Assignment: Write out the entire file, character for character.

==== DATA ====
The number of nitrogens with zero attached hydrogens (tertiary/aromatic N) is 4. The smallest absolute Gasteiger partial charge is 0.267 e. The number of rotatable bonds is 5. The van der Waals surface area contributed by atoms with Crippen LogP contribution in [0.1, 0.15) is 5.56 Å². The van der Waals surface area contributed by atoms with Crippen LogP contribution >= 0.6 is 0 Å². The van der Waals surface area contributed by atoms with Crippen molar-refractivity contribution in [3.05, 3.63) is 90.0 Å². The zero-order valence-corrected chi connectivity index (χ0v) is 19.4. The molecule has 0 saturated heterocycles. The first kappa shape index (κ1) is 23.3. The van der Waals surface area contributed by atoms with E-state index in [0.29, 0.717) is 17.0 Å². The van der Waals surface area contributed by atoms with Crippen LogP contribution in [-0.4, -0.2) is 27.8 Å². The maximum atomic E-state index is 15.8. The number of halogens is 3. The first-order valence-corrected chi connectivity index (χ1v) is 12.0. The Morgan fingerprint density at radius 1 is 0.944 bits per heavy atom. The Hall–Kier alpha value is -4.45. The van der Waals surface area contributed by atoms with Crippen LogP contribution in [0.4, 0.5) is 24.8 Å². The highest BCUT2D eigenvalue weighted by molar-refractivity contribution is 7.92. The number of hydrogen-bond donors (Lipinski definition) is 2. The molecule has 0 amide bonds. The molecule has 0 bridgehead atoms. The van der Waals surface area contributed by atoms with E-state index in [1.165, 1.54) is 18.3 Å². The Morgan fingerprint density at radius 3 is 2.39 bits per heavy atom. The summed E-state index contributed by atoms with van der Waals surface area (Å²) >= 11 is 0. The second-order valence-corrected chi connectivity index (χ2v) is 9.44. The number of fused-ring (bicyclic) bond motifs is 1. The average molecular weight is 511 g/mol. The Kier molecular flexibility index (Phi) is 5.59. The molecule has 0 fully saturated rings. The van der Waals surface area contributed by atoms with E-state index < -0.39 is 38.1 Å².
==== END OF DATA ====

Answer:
The number of nitrogens with zero attached hydrogens (tertiary/aromatic N) is 4. The smallest absolute Gasteiger partial charge is 0.267 e. The number of rotatable bonds is 5. The van der Waals surface area contributed by atoms with Crippen LogP contribution in [0.1, 0.15) is 5.56 Å². The van der Waals surface area contributed by atoms with Crippen LogP contribution >= 0.6 is 0 Å². The van der Waals surface area contributed by atoms with Crippen molar-refractivity contribution in [3.05, 3.63) is 90.0 Å². The zero-order valence-corrected chi connectivity index (χ0v) is 19.4. The molecule has 0 saturated heterocycles. The first kappa shape index (κ1) is 23.3. The van der Waals surface area contributed by atoms with E-state index in [0.29, 0.717) is 17.0 Å². The van der Waals surface area contributed by atoms with Crippen LogP contribution in [-0.4, -0.2) is 27.8 Å². The maximum atomic E-state index is 15.8. The number of halogens is 3. The first-order valence-corrected chi connectivity index (χ1v) is 12.0. The Morgan fingerprint density at radius 1 is 0.944 bits per heavy atom. The Hall–Kier alpha value is -4.45. The van der Waals surface area contributed by atoms with Crippen LogP contribution in [0.4, 0.5) is 24.8 Å². The highest BCUT2D eigenvalue weighted by molar-refractivity contribution is 7.92. The number of hydrogen-bond donors (Lipinski definition) is 2. The molecule has 0 amide bonds. The molecule has 0 bridgehead atoms. The van der Waals surface area contributed by atoms with E-state index in [1.165, 1.54) is 18.3 Å². The Morgan fingerprint density at radius 3 is 2.39 bits per heavy atom. The summed E-state index contributed by atoms with van der Waals surface area (Å²) >= 11 is 0. The second-order valence-corrected chi connectivity index (χ2v) is 9.44. The number of fused-ring (bicyclic) bond motifs is 1. The average molecular weight is 511 g/mol. The Kier molecular flexibility index (Phi) is 5.59. The molecule has 0 fully saturated rings. The van der Waals surface area contributed by atoms with E-state index < -0.39 is 38.1 Å².